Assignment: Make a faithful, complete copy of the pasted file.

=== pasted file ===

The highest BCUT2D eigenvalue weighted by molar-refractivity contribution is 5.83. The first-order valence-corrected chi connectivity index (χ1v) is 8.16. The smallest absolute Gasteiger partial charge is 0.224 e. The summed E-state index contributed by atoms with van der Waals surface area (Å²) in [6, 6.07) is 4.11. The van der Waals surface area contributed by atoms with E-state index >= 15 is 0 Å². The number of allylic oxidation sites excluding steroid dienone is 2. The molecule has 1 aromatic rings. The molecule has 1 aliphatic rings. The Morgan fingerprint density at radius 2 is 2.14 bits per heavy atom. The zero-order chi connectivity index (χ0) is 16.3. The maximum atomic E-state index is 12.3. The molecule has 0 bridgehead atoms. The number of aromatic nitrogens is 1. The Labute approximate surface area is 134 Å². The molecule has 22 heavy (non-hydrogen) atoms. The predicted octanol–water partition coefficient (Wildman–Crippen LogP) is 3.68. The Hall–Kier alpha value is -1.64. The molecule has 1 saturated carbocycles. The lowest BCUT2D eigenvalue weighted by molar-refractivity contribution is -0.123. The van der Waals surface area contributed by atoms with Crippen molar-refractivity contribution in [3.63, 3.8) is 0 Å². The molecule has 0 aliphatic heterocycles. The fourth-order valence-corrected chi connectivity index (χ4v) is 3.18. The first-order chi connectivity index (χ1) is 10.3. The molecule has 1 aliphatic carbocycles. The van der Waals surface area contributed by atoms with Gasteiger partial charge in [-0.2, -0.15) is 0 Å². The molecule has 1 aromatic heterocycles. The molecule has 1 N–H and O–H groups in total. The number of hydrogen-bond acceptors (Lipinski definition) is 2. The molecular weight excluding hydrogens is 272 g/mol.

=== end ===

The highest BCUT2D eigenvalue weighted by molar-refractivity contribution is 5.83. The first-order valence-corrected chi connectivity index (χ1v) is 8.16. The smallest absolute Gasteiger partial charge is 0.224 e. The summed E-state index contributed by atoms with van der Waals surface area (Å²) in [6, 6.07) is 4.11. The van der Waals surface area contributed by atoms with E-state index >= 15 is 0 Å². The number of allylic oxidation sites excluding steroid dienone is 2. The molecule has 1 aromatic rings. The molecule has 1 aliphatic rings. The Morgan fingerprint density at radius 2 is 2.14 bits per heavy atom. The zero-order chi connectivity index (χ0) is 16.3. The maximum atomic E-state index is 12.3. The molecule has 0 bridgehead atoms. The number of aromatic nitrogens is 1. The Labute approximate surface area is 134 Å². The molecule has 22 heavy (non-hydrogen) atoms. The predicted octanol–water partition coefficient (Wildman–Crippen LogP) is 3.68. The Hall–Kier alpha value is -1.64. The molecule has 1 saturated carbocycles. The lowest BCUT2D eigenvalue weighted by molar-refractivity contribution is -0.123. The van der Waals surface area contributed by atoms with Crippen molar-refractivity contribution in [3.63, 3.8) is 0 Å². The molecule has 0 aliphatic heterocycles. The fourth-order valence-corrected chi connectivity index (χ4v) is 3.18. The first-order chi connectivity index (χ1) is 10.3. The molecule has 1 aliphatic carbocycles. The van der Waals surface area contributed by atoms with Gasteiger partial charge in [-0.2, -0.15) is 0 Å². The molecule has 1 aromatic heterocycles. The molecule has 1 N–H and O–H groups in total. The number of hydrogen-bond acceptors (Lipinski definition) is 2. The molecular weight excluding hydrogens is 272 g/mol.